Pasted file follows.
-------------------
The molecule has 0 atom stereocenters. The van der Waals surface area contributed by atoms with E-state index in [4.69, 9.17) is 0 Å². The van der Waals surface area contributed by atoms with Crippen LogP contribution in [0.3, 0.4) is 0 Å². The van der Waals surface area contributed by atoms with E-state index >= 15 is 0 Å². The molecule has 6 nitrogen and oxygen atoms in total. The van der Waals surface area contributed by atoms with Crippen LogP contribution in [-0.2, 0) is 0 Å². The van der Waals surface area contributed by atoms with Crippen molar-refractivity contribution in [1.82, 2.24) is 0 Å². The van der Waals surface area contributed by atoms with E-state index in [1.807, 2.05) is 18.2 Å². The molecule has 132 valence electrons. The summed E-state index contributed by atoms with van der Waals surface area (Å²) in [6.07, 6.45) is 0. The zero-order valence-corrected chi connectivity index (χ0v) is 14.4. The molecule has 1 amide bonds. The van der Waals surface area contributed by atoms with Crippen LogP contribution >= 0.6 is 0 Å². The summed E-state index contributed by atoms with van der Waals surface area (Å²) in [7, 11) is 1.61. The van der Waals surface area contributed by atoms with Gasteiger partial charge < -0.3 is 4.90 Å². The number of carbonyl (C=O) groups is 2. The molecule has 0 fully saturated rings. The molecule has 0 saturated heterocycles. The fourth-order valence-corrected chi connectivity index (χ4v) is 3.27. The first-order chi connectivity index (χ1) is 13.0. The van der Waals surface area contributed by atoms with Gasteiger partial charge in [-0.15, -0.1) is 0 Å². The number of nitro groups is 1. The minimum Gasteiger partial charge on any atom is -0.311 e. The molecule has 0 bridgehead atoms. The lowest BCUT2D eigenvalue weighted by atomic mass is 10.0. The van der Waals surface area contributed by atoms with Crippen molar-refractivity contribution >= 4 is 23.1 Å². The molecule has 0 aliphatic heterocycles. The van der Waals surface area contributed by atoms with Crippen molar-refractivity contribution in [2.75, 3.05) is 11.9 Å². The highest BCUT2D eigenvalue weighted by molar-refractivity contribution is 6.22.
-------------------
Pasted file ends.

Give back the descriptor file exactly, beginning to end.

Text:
The molecule has 0 atom stereocenters. The van der Waals surface area contributed by atoms with E-state index in [4.69, 9.17) is 0 Å². The van der Waals surface area contributed by atoms with Crippen LogP contribution in [0.3, 0.4) is 0 Å². The van der Waals surface area contributed by atoms with E-state index >= 15 is 0 Å². The molecule has 6 nitrogen and oxygen atoms in total. The van der Waals surface area contributed by atoms with Crippen LogP contribution in [-0.2, 0) is 0 Å². The van der Waals surface area contributed by atoms with Crippen molar-refractivity contribution in [1.82, 2.24) is 0 Å². The van der Waals surface area contributed by atoms with E-state index in [1.807, 2.05) is 18.2 Å². The molecule has 132 valence electrons. The summed E-state index contributed by atoms with van der Waals surface area (Å²) in [6.07, 6.45) is 0. The zero-order valence-corrected chi connectivity index (χ0v) is 14.4. The molecule has 1 amide bonds. The van der Waals surface area contributed by atoms with Crippen LogP contribution >= 0.6 is 0 Å². The summed E-state index contributed by atoms with van der Waals surface area (Å²) in [7, 11) is 1.61. The van der Waals surface area contributed by atoms with Gasteiger partial charge < -0.3 is 4.90 Å². The number of carbonyl (C=O) groups is 2. The molecule has 0 fully saturated rings. The molecule has 0 saturated heterocycles. The fourth-order valence-corrected chi connectivity index (χ4v) is 3.27. The first-order chi connectivity index (χ1) is 13.0. The van der Waals surface area contributed by atoms with Gasteiger partial charge in [-0.15, -0.1) is 0 Å². The number of nitro groups is 1. The minimum Gasteiger partial charge on any atom is -0.311 e. The molecule has 0 bridgehead atoms. The lowest BCUT2D eigenvalue weighted by atomic mass is 10.0. The van der Waals surface area contributed by atoms with Crippen molar-refractivity contribution >= 4 is 23.1 Å². The molecule has 0 aliphatic heterocycles. The van der Waals surface area contributed by atoms with Crippen molar-refractivity contribution in [2.75, 3.05) is 11.9 Å². The highest BCUT2D eigenvalue weighted by molar-refractivity contribution is 6.22.